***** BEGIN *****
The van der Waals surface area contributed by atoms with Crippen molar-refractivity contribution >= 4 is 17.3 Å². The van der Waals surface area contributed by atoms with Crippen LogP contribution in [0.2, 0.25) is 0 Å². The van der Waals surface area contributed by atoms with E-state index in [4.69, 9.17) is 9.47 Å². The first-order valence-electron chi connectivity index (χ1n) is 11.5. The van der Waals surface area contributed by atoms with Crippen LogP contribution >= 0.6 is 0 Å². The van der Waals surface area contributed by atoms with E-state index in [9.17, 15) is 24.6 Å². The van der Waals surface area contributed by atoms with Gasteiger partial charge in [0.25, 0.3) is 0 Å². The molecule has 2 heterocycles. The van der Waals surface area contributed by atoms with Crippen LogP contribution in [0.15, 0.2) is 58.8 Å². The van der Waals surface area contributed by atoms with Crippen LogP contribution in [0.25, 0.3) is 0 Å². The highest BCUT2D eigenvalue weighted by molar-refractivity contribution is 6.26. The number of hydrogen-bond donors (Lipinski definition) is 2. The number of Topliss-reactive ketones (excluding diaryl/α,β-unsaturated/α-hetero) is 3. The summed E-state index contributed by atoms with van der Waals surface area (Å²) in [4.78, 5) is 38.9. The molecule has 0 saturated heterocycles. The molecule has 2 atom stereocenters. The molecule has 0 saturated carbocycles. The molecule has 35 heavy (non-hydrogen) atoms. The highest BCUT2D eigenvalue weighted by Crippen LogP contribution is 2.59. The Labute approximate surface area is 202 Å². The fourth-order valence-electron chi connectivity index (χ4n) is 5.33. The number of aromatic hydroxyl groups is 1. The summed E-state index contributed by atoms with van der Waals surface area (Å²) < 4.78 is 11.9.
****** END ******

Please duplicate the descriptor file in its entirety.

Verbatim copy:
The van der Waals surface area contributed by atoms with Crippen molar-refractivity contribution >= 4 is 17.3 Å². The van der Waals surface area contributed by atoms with Crippen LogP contribution in [0.2, 0.25) is 0 Å². The van der Waals surface area contributed by atoms with E-state index in [4.69, 9.17) is 9.47 Å². The first-order valence-electron chi connectivity index (χ1n) is 11.5. The van der Waals surface area contributed by atoms with Crippen LogP contribution >= 0.6 is 0 Å². The van der Waals surface area contributed by atoms with E-state index in [9.17, 15) is 24.6 Å². The van der Waals surface area contributed by atoms with Gasteiger partial charge in [0.25, 0.3) is 0 Å². The molecule has 2 heterocycles. The van der Waals surface area contributed by atoms with Crippen LogP contribution in [0.15, 0.2) is 58.8 Å². The van der Waals surface area contributed by atoms with Crippen LogP contribution in [0.25, 0.3) is 0 Å². The highest BCUT2D eigenvalue weighted by molar-refractivity contribution is 6.26. The number of hydrogen-bond donors (Lipinski definition) is 2. The number of Topliss-reactive ketones (excluding diaryl/α,β-unsaturated/α-hetero) is 3. The summed E-state index contributed by atoms with van der Waals surface area (Å²) in [4.78, 5) is 38.9. The molecule has 0 saturated heterocycles. The molecule has 2 atom stereocenters. The molecule has 0 saturated carbocycles. The molecule has 35 heavy (non-hydrogen) atoms. The highest BCUT2D eigenvalue weighted by Crippen LogP contribution is 2.59. The Labute approximate surface area is 202 Å². The fourth-order valence-electron chi connectivity index (χ4n) is 5.33. The number of aromatic hydroxyl groups is 1. The summed E-state index contributed by atoms with van der Waals surface area (Å²) < 4.78 is 11.9.